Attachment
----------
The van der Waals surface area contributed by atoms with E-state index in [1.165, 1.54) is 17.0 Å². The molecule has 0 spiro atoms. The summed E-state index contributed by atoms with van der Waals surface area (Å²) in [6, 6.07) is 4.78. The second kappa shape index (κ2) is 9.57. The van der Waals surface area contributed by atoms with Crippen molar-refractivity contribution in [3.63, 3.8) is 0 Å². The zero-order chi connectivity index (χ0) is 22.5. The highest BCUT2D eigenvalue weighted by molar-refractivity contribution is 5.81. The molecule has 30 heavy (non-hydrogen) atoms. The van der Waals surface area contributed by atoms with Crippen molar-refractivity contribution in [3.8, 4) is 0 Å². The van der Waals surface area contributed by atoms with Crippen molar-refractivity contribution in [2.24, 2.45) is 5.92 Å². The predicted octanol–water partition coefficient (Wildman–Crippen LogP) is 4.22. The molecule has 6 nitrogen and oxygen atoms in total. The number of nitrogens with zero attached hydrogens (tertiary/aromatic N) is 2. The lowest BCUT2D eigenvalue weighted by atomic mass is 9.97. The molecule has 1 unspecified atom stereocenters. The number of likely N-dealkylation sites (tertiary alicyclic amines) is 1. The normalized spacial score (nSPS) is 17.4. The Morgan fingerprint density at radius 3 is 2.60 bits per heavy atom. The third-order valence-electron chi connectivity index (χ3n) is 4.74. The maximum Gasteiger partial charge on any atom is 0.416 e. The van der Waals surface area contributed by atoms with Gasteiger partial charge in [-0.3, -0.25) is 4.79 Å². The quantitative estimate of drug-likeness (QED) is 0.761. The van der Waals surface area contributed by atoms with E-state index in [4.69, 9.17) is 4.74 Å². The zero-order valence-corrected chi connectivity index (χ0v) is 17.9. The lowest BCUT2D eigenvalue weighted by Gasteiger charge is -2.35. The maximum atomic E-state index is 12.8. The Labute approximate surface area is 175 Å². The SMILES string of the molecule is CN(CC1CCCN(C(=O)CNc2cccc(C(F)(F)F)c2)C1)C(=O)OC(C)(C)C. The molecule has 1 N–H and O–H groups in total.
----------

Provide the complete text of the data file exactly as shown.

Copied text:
The van der Waals surface area contributed by atoms with E-state index in [1.165, 1.54) is 17.0 Å². The molecule has 0 spiro atoms. The summed E-state index contributed by atoms with van der Waals surface area (Å²) in [6, 6.07) is 4.78. The second kappa shape index (κ2) is 9.57. The van der Waals surface area contributed by atoms with Crippen molar-refractivity contribution in [3.63, 3.8) is 0 Å². The zero-order chi connectivity index (χ0) is 22.5. The highest BCUT2D eigenvalue weighted by molar-refractivity contribution is 5.81. The molecule has 30 heavy (non-hydrogen) atoms. The van der Waals surface area contributed by atoms with Crippen molar-refractivity contribution in [3.8, 4) is 0 Å². The van der Waals surface area contributed by atoms with Crippen molar-refractivity contribution in [2.24, 2.45) is 5.92 Å². The predicted octanol–water partition coefficient (Wildman–Crippen LogP) is 4.22. The molecule has 6 nitrogen and oxygen atoms in total. The number of nitrogens with zero attached hydrogens (tertiary/aromatic N) is 2. The lowest BCUT2D eigenvalue weighted by atomic mass is 9.97. The molecule has 1 unspecified atom stereocenters. The number of likely N-dealkylation sites (tertiary alicyclic amines) is 1. The normalized spacial score (nSPS) is 17.4. The Morgan fingerprint density at radius 3 is 2.60 bits per heavy atom. The third-order valence-electron chi connectivity index (χ3n) is 4.74. The maximum Gasteiger partial charge on any atom is 0.416 e. The van der Waals surface area contributed by atoms with Gasteiger partial charge in [-0.3, -0.25) is 4.79 Å². The quantitative estimate of drug-likeness (QED) is 0.761. The van der Waals surface area contributed by atoms with E-state index in [4.69, 9.17) is 4.74 Å². The zero-order valence-corrected chi connectivity index (χ0v) is 17.9. The lowest BCUT2D eigenvalue weighted by Gasteiger charge is -2.35. The maximum atomic E-state index is 12.8. The Labute approximate surface area is 175 Å². The SMILES string of the molecule is CN(CC1CCCN(C(=O)CNc2cccc(C(F)(F)F)c2)C1)C(=O)OC(C)(C)C. The molecule has 1 N–H and O–H groups in total.